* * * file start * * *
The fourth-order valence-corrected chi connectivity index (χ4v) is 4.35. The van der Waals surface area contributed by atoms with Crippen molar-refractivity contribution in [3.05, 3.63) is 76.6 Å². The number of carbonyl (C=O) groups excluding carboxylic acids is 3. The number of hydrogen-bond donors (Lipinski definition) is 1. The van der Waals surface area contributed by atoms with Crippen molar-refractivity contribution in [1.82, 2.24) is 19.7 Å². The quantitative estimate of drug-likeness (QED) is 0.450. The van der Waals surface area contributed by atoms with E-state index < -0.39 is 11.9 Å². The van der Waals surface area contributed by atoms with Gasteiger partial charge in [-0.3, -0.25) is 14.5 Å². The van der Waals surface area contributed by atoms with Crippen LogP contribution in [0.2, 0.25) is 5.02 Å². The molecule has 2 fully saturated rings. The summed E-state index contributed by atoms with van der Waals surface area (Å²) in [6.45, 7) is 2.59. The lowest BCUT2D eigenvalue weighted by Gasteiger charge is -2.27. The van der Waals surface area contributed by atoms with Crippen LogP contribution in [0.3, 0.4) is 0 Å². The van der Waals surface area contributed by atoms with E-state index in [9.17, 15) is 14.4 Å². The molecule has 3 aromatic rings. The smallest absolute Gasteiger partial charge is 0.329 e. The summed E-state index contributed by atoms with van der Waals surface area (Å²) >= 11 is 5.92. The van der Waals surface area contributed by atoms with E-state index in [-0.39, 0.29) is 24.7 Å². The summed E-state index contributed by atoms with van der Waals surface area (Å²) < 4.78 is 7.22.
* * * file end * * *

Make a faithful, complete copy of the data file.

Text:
The fourth-order valence-corrected chi connectivity index (χ4v) is 4.35. The van der Waals surface area contributed by atoms with Crippen molar-refractivity contribution in [3.05, 3.63) is 76.6 Å². The number of carbonyl (C=O) groups excluding carboxylic acids is 3. The number of hydrogen-bond donors (Lipinski definition) is 1. The van der Waals surface area contributed by atoms with Crippen molar-refractivity contribution in [1.82, 2.24) is 19.7 Å². The quantitative estimate of drug-likeness (QED) is 0.450. The van der Waals surface area contributed by atoms with E-state index < -0.39 is 11.9 Å². The van der Waals surface area contributed by atoms with Gasteiger partial charge in [-0.3, -0.25) is 14.5 Å². The van der Waals surface area contributed by atoms with Crippen LogP contribution in [0.2, 0.25) is 5.02 Å². The molecule has 2 fully saturated rings. The summed E-state index contributed by atoms with van der Waals surface area (Å²) in [6.45, 7) is 2.59. The lowest BCUT2D eigenvalue weighted by Gasteiger charge is -2.27. The van der Waals surface area contributed by atoms with Crippen LogP contribution in [0.3, 0.4) is 0 Å². The van der Waals surface area contributed by atoms with E-state index in [9.17, 15) is 14.4 Å². The molecule has 3 aromatic rings. The smallest absolute Gasteiger partial charge is 0.329 e. The summed E-state index contributed by atoms with van der Waals surface area (Å²) >= 11 is 5.92. The van der Waals surface area contributed by atoms with E-state index in [-0.39, 0.29) is 24.7 Å². The summed E-state index contributed by atoms with van der Waals surface area (Å²) < 4.78 is 7.22.